Privacy concerns could present a significant psychological barrier to individuals signing up for personal health records while a sizable majority of the public wants a panoply of privacy protections wrapped around PHRs, according to a new public-opinion survey.
"The results documented firm attitudes in a majority of adults surveyed regarding privacy practices in the unfolding world on online PHR services," according to a seven-page report of the survey findings. The survey discussion was part of a news conference on PHRs hosted by the Markle Foundation and its Connecting for Health program to promote the use of interoperable healthcare information technology.
The survey of 1,580 adults was conducted May 13-28 for Markle by the marketing research organization Knowledge Networks, New York, using a survey instrument developed by veteran privacy pollster Alan Westin, a principal with the Privacy Consulting Group, Teaneck, N.J., and a professor emeritus of public law and government at Columbia University.
According to Markle, the national survey of a representative sample of adults 19 years of age and older was conducted online, and included both those who use the Internet and those who do not.
For now, utilization rates of PHRs are exceedingly low, according to the surveyless than 3% of respondents, which corresponds to about 6.1 million people in the U.S., have a PHR. Interest in PHRs, however, is much higher, with 33% of survey takers (representing 75 million people) indicating they are at least somewhat interested in enrolling in a free, online PHR system and nearly 14% (31 million) of those responding were very interested in signing up for a PHR.
Until recently, PHR availability has been the province of smaller, stand-alone vendors and so-called "tethered" systems with primary data links to the providers, payers and employers. The rollouts of PHR platforms by Microsoft Corp. last fall and Google in February will be a game changer for the estimated 106 million people the survey shows are already interested in signing up, according to Westin.
Demographic information about survey respondents was not published with the survey results Wednesday, but Westin said a broader report with more details about who was interested in what will be ready for release next month.
"That's quite a market," he said. "I think we're just beginning the process of considering personal health records. If you look at the demographics for that 31 million people (with high interest in PHRs), they run across all the demographic categories of age, income and education."
The two IT giants, Microsoft and Google, and even some of the second-tier of PHR system vendors, apparently have their work cut out for them in terms of marketing to improve consumer acceptance, according to the survey. When individuals were asked whether their interest in using a free, online PHR would be "greater," the "same," or "less" if the PHR were offered by various entities, Internet-based services from companies such as Intuit, Google, Microsoft, Revolution Health Group and WebMD ranked lowest, with just 6% of respondents indicating their interest would be greater with them. Westin said "greater" was a proxy for preference of PHR providers. In comparison, 33% of respondents indicated their interest in PHRs would be greater if the PHR were provided by a hospital or medical practice they use, the most favored PHR providers, according to the survey.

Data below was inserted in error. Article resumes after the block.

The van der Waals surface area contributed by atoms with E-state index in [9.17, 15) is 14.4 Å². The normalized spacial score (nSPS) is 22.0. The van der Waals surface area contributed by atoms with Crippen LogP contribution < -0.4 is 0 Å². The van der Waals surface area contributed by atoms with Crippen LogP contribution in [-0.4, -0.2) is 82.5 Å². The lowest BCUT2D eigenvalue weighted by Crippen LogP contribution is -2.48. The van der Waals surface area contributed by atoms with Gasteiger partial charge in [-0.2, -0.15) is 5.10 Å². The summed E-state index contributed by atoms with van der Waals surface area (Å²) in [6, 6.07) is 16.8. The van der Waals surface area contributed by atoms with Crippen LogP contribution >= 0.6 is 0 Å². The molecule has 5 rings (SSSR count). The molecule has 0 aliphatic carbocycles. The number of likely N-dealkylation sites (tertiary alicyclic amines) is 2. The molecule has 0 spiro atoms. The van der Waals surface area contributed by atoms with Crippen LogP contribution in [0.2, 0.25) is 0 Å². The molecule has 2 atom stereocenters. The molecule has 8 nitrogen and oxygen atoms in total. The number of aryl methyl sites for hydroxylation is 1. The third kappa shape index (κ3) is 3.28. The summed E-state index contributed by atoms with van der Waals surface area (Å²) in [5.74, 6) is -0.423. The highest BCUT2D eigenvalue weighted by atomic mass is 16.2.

Westin said interest in the major IT companies' products will likely grow in the next couple of years if they don't have a big, highly publicized privacy problem. The relative newness of their products most likely is the reason their preference scores were so low in the May survey period, he said.
When it came to enforcement of privacy protections, survey respondents fired both barrels and then reloaded, giving all four enforcement options suggested very high marks.
Eighty percent of respondents indicated that legal enforcement of privacy policies by the Federal Trade Commission and the state attorneys general offices was effective. The same percentage expressed confidence in some form of independent certification of good practices. But an almost equally high 76% of respondents wanted Congress to pass new laws expanding legal privacy protections to PHRs, while 76% also indicated that market forcesin effect, vendors policing themselvesalso would provide significant protection.
"I think that was one of the more surprising things," Westin said. "There is an old American tradition, if you don't like anything, pass a law. It may well be that everything needs to be done to protect privacy; you can't just put your hope in one tool.
"Take market forces," he said. "I think people understand that if Google or Microsoft gets a bad rap because they've done something with people's information, they could wipe out their personal record. But people (also) think it's a very good thing if the AGs bring the suits they have over the past decade."
Consent for use is another big issue with PHRs, according to survey results. More than 90% of respondents indicated that their expressed permission should be required for each use of their information, with 44% indicating patient control was "essential" in deciding to use a PHR, and another 43% responding it would be "one factor" in that decision.
A related question, whether individuals could make "informed choices about how their information is collected and used," had similar ratings, with 42% indicating it was an essential factor and 45% reporting it was one factor.
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